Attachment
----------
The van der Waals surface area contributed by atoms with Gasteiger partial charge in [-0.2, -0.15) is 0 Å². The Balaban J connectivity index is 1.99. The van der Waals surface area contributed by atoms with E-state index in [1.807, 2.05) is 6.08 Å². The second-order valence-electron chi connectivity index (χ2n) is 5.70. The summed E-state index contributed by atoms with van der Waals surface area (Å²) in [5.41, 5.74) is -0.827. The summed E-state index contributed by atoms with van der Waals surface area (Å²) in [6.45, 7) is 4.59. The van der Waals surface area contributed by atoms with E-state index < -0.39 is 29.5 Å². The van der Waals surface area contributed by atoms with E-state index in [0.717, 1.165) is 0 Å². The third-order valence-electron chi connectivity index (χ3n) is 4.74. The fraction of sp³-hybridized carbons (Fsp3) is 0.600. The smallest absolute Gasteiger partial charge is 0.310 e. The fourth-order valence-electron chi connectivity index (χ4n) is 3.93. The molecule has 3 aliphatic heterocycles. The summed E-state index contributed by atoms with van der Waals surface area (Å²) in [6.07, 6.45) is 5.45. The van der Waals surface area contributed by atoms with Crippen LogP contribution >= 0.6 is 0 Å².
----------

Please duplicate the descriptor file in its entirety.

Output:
The van der Waals surface area contributed by atoms with Gasteiger partial charge in [-0.2, -0.15) is 0 Å². The Balaban J connectivity index is 1.99. The van der Waals surface area contributed by atoms with E-state index in [1.807, 2.05) is 6.08 Å². The second-order valence-electron chi connectivity index (χ2n) is 5.70. The summed E-state index contributed by atoms with van der Waals surface area (Å²) in [5.41, 5.74) is -0.827. The summed E-state index contributed by atoms with van der Waals surface area (Å²) in [6.45, 7) is 4.59. The van der Waals surface area contributed by atoms with E-state index < -0.39 is 29.5 Å². The van der Waals surface area contributed by atoms with E-state index in [0.717, 1.165) is 0 Å². The third-order valence-electron chi connectivity index (χ3n) is 4.74. The fraction of sp³-hybridized carbons (Fsp3) is 0.600. The smallest absolute Gasteiger partial charge is 0.310 e. The fourth-order valence-electron chi connectivity index (χ4n) is 3.93. The molecule has 3 aliphatic heterocycles. The summed E-state index contributed by atoms with van der Waals surface area (Å²) in [6.07, 6.45) is 5.45. The van der Waals surface area contributed by atoms with Crippen LogP contribution >= 0.6 is 0 Å².